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Worried About Their Autistic Sons, Moms Work to Strengthen Ties With Police

By Heather Cherone | December 7, 2015 6:44am
 Barbara Murphy (l.) said she and her husband, Kevin, worry about their son John, who has autism and doesn't speak, disappearing.
Barbara Murphy (l.) said she and her husband, Kevin, worry about their son John, who has autism and doesn't speak, disappearing.
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Barbara Murphy

PORTAGE PARK — Two Portage Park mothers whose sons have autism are working to make sure their boys — and other Far Northwest Side children with special needs — know how to ask for help from police and firefighters.

Victoria Benson and Barbara Murphy are organizing a tour of the Jefferson Park Police District Headquarters as the first step in an effort to create a citywide organization called C.J. Protects that can help keep an eye out for children with special needs who get lost, the pair said.

"You might think a kid would never leave, but you don't know," Benson said. "I never would have thought my son would have left."

Benson said C.J., who is considered to be high-functioning, disappeared — without his shoes — on Labor Day while struggling with anxiety. He was gone for about 1½ hours before his father found him, playing in a park several blocks away. He was unharmed, Benson said.

"It was very scary," Benson said. "I want to make something positive from something so awful."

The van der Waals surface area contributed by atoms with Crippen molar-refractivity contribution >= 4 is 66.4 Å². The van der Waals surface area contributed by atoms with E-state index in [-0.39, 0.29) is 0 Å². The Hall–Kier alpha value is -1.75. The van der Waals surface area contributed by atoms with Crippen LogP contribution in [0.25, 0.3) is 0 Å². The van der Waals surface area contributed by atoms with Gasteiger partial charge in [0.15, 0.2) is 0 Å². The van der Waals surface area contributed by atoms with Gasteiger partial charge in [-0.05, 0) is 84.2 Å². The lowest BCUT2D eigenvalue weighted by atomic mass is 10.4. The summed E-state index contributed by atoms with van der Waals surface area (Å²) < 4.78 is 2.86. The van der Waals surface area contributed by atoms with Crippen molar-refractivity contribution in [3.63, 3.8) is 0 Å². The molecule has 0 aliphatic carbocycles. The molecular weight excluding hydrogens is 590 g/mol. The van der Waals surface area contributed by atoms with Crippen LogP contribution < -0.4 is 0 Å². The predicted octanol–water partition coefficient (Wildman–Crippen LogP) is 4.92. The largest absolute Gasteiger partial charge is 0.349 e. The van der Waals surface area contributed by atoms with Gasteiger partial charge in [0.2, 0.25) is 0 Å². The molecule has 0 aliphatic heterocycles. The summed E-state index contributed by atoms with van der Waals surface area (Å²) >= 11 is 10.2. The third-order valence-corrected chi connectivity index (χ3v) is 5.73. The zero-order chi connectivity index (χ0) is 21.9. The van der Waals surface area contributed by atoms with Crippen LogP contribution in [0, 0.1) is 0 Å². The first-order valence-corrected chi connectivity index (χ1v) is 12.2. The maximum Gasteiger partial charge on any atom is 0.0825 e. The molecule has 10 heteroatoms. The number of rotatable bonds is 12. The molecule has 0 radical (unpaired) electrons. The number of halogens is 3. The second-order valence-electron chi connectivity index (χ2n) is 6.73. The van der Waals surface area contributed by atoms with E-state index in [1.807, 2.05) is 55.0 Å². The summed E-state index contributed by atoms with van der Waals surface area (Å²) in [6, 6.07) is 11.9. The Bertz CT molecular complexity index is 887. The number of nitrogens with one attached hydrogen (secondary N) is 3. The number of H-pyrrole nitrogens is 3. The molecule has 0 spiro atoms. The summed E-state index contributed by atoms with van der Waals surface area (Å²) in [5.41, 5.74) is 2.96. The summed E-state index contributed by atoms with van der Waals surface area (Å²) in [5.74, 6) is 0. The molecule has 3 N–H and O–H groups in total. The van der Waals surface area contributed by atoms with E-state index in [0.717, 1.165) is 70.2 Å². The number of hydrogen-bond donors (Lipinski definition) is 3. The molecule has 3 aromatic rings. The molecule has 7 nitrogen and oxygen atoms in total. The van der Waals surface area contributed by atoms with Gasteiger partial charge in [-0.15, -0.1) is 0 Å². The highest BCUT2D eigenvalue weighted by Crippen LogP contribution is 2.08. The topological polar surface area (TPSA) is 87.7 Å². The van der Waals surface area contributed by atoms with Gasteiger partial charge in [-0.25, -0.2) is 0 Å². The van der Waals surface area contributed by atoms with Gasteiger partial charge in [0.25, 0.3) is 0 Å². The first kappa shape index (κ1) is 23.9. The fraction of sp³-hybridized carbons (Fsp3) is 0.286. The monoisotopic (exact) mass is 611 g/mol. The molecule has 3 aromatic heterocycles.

Murphy, who owns Josi's Frozen Yogurt at Six Corners, said she worries about what would happen if her son, John, disappeared. He has autism, and cannot speak.

"We want to see if we can get bracelets or trackers for kids with autism," Murphy said. "So if they do get lost we can find them quicker."

The pair of friends — who helped found Portage Park Helping Hands to benefit Portage Park Elementary School — said they are organizing the tour of the police district headquarters as an attempt to familiarize their sons with the station — and officers.

"I want the cops to know our kids," Benson said. "And our kids to know the cops."

After C.J. returned home, Benson said she realized that he might not have known to go to the police or fire stations for help — and that the officers might not have known what to do to help him.

"What would they do if he had a meltdown?" Benson said. "We just want the lines of communication to be open."

Those interested in joining the organization or going on the tour, Murphy can be reached at barbiemurphy@sbcglobal.net.

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